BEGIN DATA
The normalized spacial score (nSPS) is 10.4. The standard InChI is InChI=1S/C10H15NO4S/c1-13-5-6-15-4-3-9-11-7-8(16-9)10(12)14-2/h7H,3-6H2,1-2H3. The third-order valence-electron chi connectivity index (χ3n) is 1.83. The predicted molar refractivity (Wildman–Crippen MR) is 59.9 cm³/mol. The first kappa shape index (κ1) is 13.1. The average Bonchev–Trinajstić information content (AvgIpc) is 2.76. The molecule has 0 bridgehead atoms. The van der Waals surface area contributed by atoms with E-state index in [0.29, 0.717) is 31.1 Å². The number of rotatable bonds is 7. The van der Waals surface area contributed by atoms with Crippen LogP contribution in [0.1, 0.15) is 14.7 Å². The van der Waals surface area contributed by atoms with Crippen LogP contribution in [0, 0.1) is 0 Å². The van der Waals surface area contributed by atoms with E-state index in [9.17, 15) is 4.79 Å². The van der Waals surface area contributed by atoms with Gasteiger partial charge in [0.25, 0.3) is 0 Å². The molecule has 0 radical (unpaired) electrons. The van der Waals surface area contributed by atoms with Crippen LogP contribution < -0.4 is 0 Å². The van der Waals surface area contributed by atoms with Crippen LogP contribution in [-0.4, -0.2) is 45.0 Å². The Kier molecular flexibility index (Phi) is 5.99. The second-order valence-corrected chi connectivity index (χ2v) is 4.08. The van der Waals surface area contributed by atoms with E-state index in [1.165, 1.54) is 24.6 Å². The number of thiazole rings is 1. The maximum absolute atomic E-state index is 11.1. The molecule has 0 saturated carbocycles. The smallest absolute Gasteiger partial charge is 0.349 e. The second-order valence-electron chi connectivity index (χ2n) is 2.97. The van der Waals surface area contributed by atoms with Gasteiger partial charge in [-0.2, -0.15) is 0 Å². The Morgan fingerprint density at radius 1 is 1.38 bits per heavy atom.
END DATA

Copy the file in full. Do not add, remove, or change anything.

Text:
The normalized spacial score (nSPS) is 10.4. The standard InChI is InChI=1S/C10H15NO4S/c1-13-5-6-15-4-3-9-11-7-8(16-9)10(12)14-2/h7H,3-6H2,1-2H3. The third-order valence-electron chi connectivity index (χ3n) is 1.83. The predicted molar refractivity (Wildman–Crippen MR) is 59.9 cm³/mol. The first kappa shape index (κ1) is 13.1. The average Bonchev–Trinajstić information content (AvgIpc) is 2.76. The molecule has 0 bridgehead atoms. The van der Waals surface area contributed by atoms with E-state index in [0.29, 0.717) is 31.1 Å². The number of rotatable bonds is 7. The van der Waals surface area contributed by atoms with Crippen LogP contribution in [0.1, 0.15) is 14.7 Å². The van der Waals surface area contributed by atoms with Crippen LogP contribution in [0, 0.1) is 0 Å². The van der Waals surface area contributed by atoms with E-state index in [9.17, 15) is 4.79 Å². The van der Waals surface area contributed by atoms with Gasteiger partial charge in [0.25, 0.3) is 0 Å². The molecule has 0 radical (unpaired) electrons. The van der Waals surface area contributed by atoms with Crippen LogP contribution < -0.4 is 0 Å². The van der Waals surface area contributed by atoms with Crippen LogP contribution in [-0.4, -0.2) is 45.0 Å². The Kier molecular flexibility index (Phi) is 5.99. The second-order valence-corrected chi connectivity index (χ2v) is 4.08. The van der Waals surface area contributed by atoms with E-state index in [1.165, 1.54) is 24.6 Å². The number of thiazole rings is 1. The maximum absolute atomic E-state index is 11.1. The molecule has 0 saturated carbocycles. The smallest absolute Gasteiger partial charge is 0.349 e. The second-order valence-electron chi connectivity index (χ2n) is 2.97. The van der Waals surface area contributed by atoms with Gasteiger partial charge in [-0.2, -0.15) is 0 Å². The Morgan fingerprint density at radius 1 is 1.38 bits per heavy atom.